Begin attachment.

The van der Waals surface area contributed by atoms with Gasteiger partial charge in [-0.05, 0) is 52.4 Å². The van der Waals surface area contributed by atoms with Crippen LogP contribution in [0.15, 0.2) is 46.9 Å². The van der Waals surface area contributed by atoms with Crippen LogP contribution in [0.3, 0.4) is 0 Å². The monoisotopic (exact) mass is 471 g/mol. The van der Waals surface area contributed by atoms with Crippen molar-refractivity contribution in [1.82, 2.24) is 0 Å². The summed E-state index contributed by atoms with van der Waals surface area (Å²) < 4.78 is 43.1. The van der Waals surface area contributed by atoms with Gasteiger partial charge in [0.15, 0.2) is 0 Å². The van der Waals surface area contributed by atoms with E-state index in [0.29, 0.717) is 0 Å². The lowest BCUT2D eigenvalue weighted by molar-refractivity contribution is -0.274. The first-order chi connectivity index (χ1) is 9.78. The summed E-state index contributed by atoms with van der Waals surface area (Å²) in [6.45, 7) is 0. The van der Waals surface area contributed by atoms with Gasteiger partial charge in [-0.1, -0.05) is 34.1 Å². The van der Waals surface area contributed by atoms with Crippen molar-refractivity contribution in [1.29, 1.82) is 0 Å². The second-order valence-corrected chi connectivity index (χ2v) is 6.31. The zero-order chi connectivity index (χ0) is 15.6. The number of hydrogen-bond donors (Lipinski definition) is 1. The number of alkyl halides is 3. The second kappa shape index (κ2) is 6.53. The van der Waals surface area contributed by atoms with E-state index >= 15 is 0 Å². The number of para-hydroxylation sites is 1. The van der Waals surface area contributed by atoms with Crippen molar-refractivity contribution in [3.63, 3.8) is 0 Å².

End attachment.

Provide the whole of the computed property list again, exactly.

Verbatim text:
The van der Waals surface area contributed by atoms with Gasteiger partial charge in [-0.05, 0) is 52.4 Å². The van der Waals surface area contributed by atoms with Crippen LogP contribution in [0.15, 0.2) is 46.9 Å². The van der Waals surface area contributed by atoms with Crippen LogP contribution in [0.3, 0.4) is 0 Å². The monoisotopic (exact) mass is 471 g/mol. The van der Waals surface area contributed by atoms with Crippen molar-refractivity contribution in [1.82, 2.24) is 0 Å². The summed E-state index contributed by atoms with van der Waals surface area (Å²) < 4.78 is 43.1. The van der Waals surface area contributed by atoms with Gasteiger partial charge in [0.15, 0.2) is 0 Å². The van der Waals surface area contributed by atoms with E-state index in [0.29, 0.717) is 0 Å². The lowest BCUT2D eigenvalue weighted by molar-refractivity contribution is -0.274. The first-order chi connectivity index (χ1) is 9.78. The summed E-state index contributed by atoms with van der Waals surface area (Å²) in [6.45, 7) is 0. The van der Waals surface area contributed by atoms with Gasteiger partial charge in [-0.1, -0.05) is 34.1 Å². The van der Waals surface area contributed by atoms with Crippen molar-refractivity contribution in [1.29, 1.82) is 0 Å². The second-order valence-corrected chi connectivity index (χ2v) is 6.31. The zero-order chi connectivity index (χ0) is 15.6. The number of hydrogen-bond donors (Lipinski definition) is 1. The number of alkyl halides is 3. The second kappa shape index (κ2) is 6.53. The van der Waals surface area contributed by atoms with E-state index >= 15 is 0 Å². The number of para-hydroxylation sites is 1. The van der Waals surface area contributed by atoms with Crippen molar-refractivity contribution in [3.63, 3.8) is 0 Å².